The word “sustainability” has been connected to everything from a certain kind of economic development to corporate promises about improved supply sourcing. But despite the apparent ubiquity of the term, the concept of sustainability has come to mean a number of specific things. In this accessible guide to the meanings of sustainability, Kent Portney describes the evolution of the idea and examines its application in a variety of contemporary contexts—from economic growth and consumption to government policy and urban planning.
A catastrophic earthquake is followed by a tsunami that inundates the coastline, and around the globe manufacturing comes to a standstill. State-of-the-art passenger jets are grounded because of a malfunctioning part. A strike halts shipments through a major port. A new digital device decimates the sales of other brands and sends established firms to the brink of bankruptcy. The interconnectedness of the global economy today means that unexpected events in one corner of the globe can ripple through the world’s supply chain and affect customers everywhere.
How did branded bottles of water insinuate themselves into our daily lives? Why did water become an economic good—no longer a common resource but a commercial product, in industry parlance a “fast moving consumer good,” or FMCG? Plastic Water examines the processes behind this transformation. It goes beyond the usual political and environmental critiques of bottled water to investigate its multiplicity, examining a bottle of water’s simultaneous existence as, among other things, a product, personal health resource, object of boycotts, and part of accumulating waste matter.
McDonald’s promises to use only beef, coffee, fish, chicken, and cooking oil obtained from sustainable sources. Coca-Cola promises to achieve water neutrality. Unilever seeks to achieve 100 percent sustainable agricultural sourcing by 2020. Walmart has pledged to become carbon neutral. Big-brand companies seem to be making commitments that go beyond the usual “greenwashing” efforts undertaken largely for public-relations purposes.
The biosphere—the Earth’s thin layer of life—dates from nearly four billion years ago, when the first simple organisms appeared. Many species have exerted enormous influence on the biosphere’s character and productivity, but none has transformed the Earth in so many ways and on such a scale as Homo sapiens. In Harvesting the Biosphere, Vaclav Smil offers an interdisciplinary and quantitative account of human claims on the biosphere’s stores of living matter, from prehistory to the present day.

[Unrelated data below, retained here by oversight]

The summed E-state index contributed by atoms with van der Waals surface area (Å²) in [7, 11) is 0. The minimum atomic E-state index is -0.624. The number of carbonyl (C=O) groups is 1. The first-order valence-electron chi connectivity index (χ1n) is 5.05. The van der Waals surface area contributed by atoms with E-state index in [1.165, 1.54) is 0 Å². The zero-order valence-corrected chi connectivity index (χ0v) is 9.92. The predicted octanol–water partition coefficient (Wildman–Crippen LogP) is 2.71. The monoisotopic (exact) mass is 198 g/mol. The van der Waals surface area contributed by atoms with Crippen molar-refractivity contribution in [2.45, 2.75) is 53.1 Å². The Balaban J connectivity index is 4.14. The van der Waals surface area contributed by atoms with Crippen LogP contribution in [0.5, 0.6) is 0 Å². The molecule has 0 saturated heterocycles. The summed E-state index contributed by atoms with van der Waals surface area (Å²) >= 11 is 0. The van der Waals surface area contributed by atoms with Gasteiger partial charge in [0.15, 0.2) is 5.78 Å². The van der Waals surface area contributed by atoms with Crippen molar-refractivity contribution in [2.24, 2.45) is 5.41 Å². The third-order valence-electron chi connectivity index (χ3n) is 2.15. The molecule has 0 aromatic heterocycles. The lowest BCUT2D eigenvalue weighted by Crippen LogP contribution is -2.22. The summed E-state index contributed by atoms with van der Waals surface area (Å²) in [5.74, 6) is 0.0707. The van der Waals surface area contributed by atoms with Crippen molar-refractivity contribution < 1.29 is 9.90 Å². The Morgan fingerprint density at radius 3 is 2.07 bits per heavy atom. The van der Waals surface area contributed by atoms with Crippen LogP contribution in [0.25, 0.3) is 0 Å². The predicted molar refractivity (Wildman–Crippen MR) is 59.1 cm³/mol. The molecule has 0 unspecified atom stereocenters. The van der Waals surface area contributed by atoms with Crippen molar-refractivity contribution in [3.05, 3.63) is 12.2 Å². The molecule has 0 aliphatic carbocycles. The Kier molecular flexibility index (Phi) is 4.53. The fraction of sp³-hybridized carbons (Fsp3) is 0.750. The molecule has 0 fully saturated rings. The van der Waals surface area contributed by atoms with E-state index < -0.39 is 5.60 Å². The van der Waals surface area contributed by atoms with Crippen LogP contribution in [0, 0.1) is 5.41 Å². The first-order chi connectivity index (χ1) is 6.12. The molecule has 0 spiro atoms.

Not so long ago, people North and South had little reason to believe that wealth from oil, gas, and coal brought anything but great prosperity. But the presumption of net benefits from fossil fuels is eroding as widening circles of people rich and poor experience the downside.
Today, there are thousands of synthetic chemicals used to make our clothing, cosmetics, household products, electronic devices, even our children’s toys. Many of these chemicals help us live longer and more comfortable lives, but some of these highly useful chemicals are also persistent, toxic, and dangerous to our health and the environment. For fifty years, the conventional approach to hazardous chemicals has focused on regulation, barriers, and protection.
In this book, Vaclav Smil argues that power density is a key determinant of the nature and dynamics of energy systems. Any understanding of complex energy systems must rely on quantitative measures of many fundamental variables. Power density—the rate of energy flux per unit of area—is an important but largely overlooked measure. Smil provides the first systematic, quantitative appraisal of power density, offering detailed reviews of the power densities of renewable energy flows, fossil fuels, thermal electricity generation, and all common energy uses.
In the early 1970s, organic farming was an obscure agricultural practice, associated with the counterculture rather than commerce. Today, organic agriculture is a multi-billion dollar industry; organic food can be found on the shelves of every supermarket in America. In Organic Struggle, Brian Obach examines the evolution of the organic movement in the United States, a movement that seeks to transform our system of agriculture and how we think about food.
The risks of climate change are potentially immense. The benefits of taking action are also clear: we can see that economic development, reduced emissions, and creative adaptation go hand in hand. A committed and strong low-carbon transition could trigger a new wave of economic and technological transformation and investment, a new era of global and sustainable prosperity. Why, then, are we waiting? In this book, Nicholas Stern explains why, notwithstanding the great attractions of a new path, it has been so difficult to tackle climate change effectively.